April Fears Ahead of Fed, Spain & China
Apr 18, 2012 19:04 | 29 Comments
Forced Liquidation or Improved Sentiment?
Recent intermittent bounces in EURUSD in the face of surging Eurozone spreads are said to be reflecting possible liquidation by European banks unloading US assets to relieve an ensuing shortage of US dollars. Other explanations were attributed to the IMF buying Irish and Portuguese bailout tranches during the late European trading hours, taking advantage of cheaper levels (lowest since Feb 15). But as long as traders find no confidence in battling the coordinated efforts of asset-buying central banks and the Fed produces no new dissenters to the ultra low rates til 2014 mantra, risk currencies may be assured to find support.
Spanish government bonds are now the latest victim of bond traders typical one-country assault amid speculation that Spain will be the 4th recipient of a Eurozone bailout. At a time of deepening recession, Spanish authorities have selected education and health sectors for 10 billion in budget cuts. Cuts in these sectors have yet to prove successful or sustainable the he Eurozone. Little surprise that the biggest yield gainers are of nations, which have not yet been bailed outSpain and Italy. Considering that Greece, Ireland and Portugal were each bailed out when their 10-year yields crossed the 7% level, we ought to watch Spanish yields, currently at 5.9%.
The chart below shows how zero purchases from the ECBs Securities Market Programme (SMP) was replaced by the LTRO-1/2 program and Greek Private Sector Initiative deal (PSI), all of which were effective in shorting up risk appetite and the euro at the expense of sovereign yields. Unless the ECB acts with the next dosage of stimulus (LTRO, SMP or swap operations with the Fed, EURUSD is most likely to finally break the $1.2950 floor.
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No Game-Changer So far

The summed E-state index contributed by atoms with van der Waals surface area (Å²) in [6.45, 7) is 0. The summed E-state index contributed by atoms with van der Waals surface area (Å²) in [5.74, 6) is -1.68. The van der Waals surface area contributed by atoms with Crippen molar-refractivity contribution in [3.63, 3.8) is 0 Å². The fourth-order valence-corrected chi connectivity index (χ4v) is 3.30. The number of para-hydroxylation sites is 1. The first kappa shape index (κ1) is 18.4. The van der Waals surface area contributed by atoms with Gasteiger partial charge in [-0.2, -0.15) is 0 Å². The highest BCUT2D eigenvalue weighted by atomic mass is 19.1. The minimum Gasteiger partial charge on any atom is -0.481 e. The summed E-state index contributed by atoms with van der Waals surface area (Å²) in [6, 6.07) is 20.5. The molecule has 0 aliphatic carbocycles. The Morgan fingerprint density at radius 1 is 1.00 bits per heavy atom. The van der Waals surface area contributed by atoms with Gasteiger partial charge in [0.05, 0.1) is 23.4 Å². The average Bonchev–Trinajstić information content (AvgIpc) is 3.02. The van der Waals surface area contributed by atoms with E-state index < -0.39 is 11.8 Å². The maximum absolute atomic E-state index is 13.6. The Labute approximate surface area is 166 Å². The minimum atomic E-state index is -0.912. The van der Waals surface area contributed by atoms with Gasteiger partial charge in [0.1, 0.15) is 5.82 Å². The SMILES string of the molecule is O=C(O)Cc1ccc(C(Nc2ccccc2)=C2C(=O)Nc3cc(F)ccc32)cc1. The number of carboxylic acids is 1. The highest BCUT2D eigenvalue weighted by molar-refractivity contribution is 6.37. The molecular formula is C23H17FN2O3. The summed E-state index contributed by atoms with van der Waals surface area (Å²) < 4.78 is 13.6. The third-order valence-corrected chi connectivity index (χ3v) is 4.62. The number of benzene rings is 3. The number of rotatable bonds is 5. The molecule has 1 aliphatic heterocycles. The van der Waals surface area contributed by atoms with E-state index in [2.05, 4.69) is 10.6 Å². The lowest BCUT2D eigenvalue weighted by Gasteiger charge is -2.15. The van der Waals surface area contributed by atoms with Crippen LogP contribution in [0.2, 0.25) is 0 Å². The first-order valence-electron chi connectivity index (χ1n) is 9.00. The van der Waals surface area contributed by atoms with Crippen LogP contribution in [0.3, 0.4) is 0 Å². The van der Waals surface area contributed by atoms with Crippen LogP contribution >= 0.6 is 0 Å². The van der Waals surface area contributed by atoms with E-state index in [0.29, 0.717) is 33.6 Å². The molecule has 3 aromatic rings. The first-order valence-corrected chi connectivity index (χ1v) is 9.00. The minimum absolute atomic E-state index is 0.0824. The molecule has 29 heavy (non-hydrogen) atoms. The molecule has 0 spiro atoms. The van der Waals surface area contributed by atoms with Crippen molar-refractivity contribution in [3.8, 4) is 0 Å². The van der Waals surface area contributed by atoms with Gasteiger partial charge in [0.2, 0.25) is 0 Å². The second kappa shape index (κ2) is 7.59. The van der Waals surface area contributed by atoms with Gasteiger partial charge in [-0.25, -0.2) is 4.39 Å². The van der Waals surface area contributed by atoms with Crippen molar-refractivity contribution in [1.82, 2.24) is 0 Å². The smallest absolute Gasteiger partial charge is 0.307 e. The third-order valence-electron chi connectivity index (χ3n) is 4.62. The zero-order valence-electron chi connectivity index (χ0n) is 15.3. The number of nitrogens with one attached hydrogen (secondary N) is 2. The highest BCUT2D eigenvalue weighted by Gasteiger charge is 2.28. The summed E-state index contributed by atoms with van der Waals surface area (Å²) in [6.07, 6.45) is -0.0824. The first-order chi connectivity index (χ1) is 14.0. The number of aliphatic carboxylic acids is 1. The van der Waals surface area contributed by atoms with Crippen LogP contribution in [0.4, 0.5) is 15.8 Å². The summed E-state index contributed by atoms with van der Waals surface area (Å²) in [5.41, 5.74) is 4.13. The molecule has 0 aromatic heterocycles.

As long as the aforementioned dynamics continue to offset each other, EURUSD could remain in its $1.30-$1.32 range, inside which algo traders shall squeeze each and every drip of this hefty range.
Just as we were told that tipping points are usually not governed by a singular event, no single event is likely to produce the game-changing pattern to the current consolidation in currencies. Instead, the combination of mounting challenges to Spains ambitious deficit-reduction efforts, returning risk-aversion ahead of a potentially-hawkish surprise at the April 25 FOMC and softening signals from Beijing could build sufficient buying momentum in the US dollar at the expense of the euro, and finally break the $1.2950 support.
Back in March we warned about the recurring declines in April and beyond. April has proven a difficult over the last 2 years. US markets topped out in late April 2011 as well as in April 2010.
Meanwhile, the VIX is on its way of posting the first positive month since September. The last time we had 6 consecutive monthly declines in the VIX was in 2003, which was also the end of the Feds easing campaign following the 2000 tech bubble.
S&P500 is off its April 10 lows when it fell 4.5% from its 4 year highs attained earlier in the month. But we should watch out for the 7% peak-trough declines before making any decisions on whether the decline is the start of a deeper correction rather than merely a pullback re-energizing the next leg up. 7% has proven the maximum decline the S&P500 index has posted without making any deeper correction. The last time the S&P500 fell by 7% was in Oct-Nov 2011. And the prior occasion before that was in Feb-March 2011. Whether the next decline will be significant (more than 10%) or simply profit-taking, setting up for the next rally remains to be seen.
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While market observers usually focus on the S&P500 and the VIX individually, we assess the equity index relative to its own volatility index, which best captures the balance between the bulls and the bears. The technical developments in the SP500/VIX ratio illustrate a familiar and typically bearish pattern (head & shoulder formation). As such, the right shoulder signifies a failed attempt of the ratio to recapture the head (top of spring 2011). The significance is also highlighted by the fact that the failed recovery nearly matches the left shoulder, the high of early 2010.
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We saw last week how each of the five major peaks in BRICs indices prompted (or coincided) pullbacks in G10 equities. As US equities enter a much-scrutinized earnings season, the catalysts for the long-awaited pullback are several (Feds possible signaling of escalating price pressures at April FOMC, further gains in yields, need of 2nd Portuguese bailout and policy uncertainty from Beijing).
Combining the historicity of April tops, the potential for more hawkishness at the April FOMC meeting and the cyclical progress of US jobless claims, Traders ought to keep an eye on this month.
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